UNHCR submitted 6,097 refugees for third country resettlement and facilitated the resettlement departure from Turkey of 4,048 refugees, of whom 77% were Syrians and 15% Iraqis.

Key achievements

  • With UNHCR’s support, the Provincial Directorates of Migration Management (PDMMs) processed 95% of the international (IP) and temporary protection applicants in 64 provinces, leading to a 70% reduction in the backlog for IP applications.
  • UNHCR followed up on asylum applications made at airports and from removal centres and intervened for 1,463 people facing administrative detention, 1,000 of whom were released and accessed asylum procedures. Over 5,000 people of concern benefited from legal assistance and aid supported by UNHCR.  
  • The Ministry of Family, Labour and Social Services (MoFLSS) kept its services accessible to refugees with UNHCR staff and material support. Some 100,248 interviews were undertaken, while household visits increased to 109,252 from 60,352 in 2019.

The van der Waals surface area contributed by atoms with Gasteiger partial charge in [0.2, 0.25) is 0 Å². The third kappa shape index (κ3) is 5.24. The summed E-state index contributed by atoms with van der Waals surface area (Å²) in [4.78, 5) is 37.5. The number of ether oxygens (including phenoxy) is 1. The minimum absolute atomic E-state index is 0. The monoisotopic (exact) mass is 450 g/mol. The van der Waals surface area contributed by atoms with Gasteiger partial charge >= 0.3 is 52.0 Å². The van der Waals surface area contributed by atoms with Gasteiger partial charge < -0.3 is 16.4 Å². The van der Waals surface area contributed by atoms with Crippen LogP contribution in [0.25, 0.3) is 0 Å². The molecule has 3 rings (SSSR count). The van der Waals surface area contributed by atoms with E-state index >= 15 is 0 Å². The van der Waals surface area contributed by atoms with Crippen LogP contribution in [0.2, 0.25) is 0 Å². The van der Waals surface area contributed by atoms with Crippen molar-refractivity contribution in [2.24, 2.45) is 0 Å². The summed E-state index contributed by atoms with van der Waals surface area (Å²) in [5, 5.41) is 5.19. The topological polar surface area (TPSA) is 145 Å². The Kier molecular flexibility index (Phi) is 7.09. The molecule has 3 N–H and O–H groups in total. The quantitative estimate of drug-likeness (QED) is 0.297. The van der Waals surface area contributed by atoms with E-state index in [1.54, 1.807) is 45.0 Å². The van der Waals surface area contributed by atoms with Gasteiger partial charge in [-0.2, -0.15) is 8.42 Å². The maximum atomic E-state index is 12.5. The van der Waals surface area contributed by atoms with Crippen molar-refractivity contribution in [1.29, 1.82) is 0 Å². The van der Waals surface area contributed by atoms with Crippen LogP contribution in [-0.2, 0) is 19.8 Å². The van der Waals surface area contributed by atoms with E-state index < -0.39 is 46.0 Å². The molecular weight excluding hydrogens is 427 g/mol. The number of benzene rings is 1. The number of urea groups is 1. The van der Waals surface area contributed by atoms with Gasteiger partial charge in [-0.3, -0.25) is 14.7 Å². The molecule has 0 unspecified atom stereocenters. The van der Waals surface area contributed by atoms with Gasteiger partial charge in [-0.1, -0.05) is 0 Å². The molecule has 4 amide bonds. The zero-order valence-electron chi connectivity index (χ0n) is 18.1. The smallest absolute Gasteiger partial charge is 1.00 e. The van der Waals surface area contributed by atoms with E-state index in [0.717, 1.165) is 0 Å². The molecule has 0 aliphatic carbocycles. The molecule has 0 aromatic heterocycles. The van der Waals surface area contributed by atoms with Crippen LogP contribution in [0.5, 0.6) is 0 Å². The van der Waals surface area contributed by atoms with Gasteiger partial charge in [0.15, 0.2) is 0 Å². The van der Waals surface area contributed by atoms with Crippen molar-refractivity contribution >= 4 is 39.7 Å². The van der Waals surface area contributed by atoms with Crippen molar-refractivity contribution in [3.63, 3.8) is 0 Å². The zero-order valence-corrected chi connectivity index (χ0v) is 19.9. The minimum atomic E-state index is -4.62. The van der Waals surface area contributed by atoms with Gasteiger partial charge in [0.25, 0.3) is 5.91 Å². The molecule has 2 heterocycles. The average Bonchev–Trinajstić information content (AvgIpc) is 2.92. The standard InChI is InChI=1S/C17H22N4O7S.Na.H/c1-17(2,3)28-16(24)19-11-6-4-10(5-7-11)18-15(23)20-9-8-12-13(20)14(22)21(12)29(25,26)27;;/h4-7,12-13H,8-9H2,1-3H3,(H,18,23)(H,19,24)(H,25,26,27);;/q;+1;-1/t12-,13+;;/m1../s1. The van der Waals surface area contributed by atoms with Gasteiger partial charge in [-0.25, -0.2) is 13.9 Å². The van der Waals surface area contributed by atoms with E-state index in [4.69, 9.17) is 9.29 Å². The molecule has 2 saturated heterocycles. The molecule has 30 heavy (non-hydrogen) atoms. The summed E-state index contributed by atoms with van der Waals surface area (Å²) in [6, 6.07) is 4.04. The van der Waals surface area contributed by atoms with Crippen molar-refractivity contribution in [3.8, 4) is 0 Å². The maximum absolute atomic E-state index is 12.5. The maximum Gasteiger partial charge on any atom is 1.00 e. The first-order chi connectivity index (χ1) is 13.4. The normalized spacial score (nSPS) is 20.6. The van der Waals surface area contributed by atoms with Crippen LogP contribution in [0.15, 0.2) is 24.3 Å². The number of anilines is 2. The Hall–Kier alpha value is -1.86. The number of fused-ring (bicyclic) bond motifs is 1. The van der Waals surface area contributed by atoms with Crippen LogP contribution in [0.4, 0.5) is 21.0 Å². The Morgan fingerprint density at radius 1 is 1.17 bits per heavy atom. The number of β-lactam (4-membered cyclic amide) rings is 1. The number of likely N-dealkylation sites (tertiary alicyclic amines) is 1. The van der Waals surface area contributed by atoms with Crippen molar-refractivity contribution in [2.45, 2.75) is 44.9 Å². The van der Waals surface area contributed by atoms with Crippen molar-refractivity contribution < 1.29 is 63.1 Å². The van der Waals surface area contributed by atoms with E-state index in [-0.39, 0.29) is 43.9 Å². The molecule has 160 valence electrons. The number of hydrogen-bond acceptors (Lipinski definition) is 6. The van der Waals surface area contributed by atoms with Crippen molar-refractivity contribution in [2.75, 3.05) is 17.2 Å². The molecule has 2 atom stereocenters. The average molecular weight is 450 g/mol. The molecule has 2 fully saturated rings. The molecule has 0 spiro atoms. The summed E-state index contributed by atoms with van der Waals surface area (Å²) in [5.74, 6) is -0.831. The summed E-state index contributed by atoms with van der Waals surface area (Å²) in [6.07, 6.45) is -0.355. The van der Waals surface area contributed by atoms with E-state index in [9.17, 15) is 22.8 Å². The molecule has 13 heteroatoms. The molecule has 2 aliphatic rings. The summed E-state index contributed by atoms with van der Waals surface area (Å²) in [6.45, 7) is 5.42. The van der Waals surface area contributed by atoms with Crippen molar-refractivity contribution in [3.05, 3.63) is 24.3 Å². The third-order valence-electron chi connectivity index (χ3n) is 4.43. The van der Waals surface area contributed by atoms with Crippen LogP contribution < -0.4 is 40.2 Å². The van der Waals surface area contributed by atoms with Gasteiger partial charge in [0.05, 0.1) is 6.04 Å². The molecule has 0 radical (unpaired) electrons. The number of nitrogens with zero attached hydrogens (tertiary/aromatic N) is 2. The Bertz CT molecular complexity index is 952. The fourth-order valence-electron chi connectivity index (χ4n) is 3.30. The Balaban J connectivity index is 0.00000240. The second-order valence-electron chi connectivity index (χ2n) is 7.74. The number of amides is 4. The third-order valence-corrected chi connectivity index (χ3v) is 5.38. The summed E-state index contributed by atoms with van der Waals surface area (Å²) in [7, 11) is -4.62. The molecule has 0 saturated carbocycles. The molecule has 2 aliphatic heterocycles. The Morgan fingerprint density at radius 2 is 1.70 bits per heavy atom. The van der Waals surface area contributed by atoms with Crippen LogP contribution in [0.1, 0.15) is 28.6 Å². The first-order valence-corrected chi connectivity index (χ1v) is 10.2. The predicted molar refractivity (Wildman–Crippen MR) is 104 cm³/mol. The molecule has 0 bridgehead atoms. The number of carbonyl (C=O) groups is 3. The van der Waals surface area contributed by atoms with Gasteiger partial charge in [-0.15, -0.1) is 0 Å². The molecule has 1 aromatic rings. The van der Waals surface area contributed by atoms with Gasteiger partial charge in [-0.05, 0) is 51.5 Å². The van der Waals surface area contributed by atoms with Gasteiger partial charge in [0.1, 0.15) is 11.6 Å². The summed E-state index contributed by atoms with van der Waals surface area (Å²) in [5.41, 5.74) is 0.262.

• DGMM and UNHCR cooperated on provision of one-time cash assistance to nearly 80,000 most vulnerable households with specific needs during the pandemic. UNHCR also continued its cash for protection assistance benefiting 4,300 households. 
  • Conflict resolution skills training, in addition to Turkish language training, benefited some 4,600 refugees. UNHCR worked closely with 27 municipalities to increase the participation of refugees in decision-making.

Unmet needs

  • The availability of legal assistance was limited to locations where UNHCR’s partners had presence and capacity, while needs increased due to a high number of rejected protection applications. 
  • Even though services remained accessible, public institutions and NGOs alike did not have adequate coverage and remote outreach in place to identify new cases of persons with specific needs. 
  • An increased need to address the growing negative perception about refugees was identified, especially as the pandemic resulted in curtailed livelihood opportunities.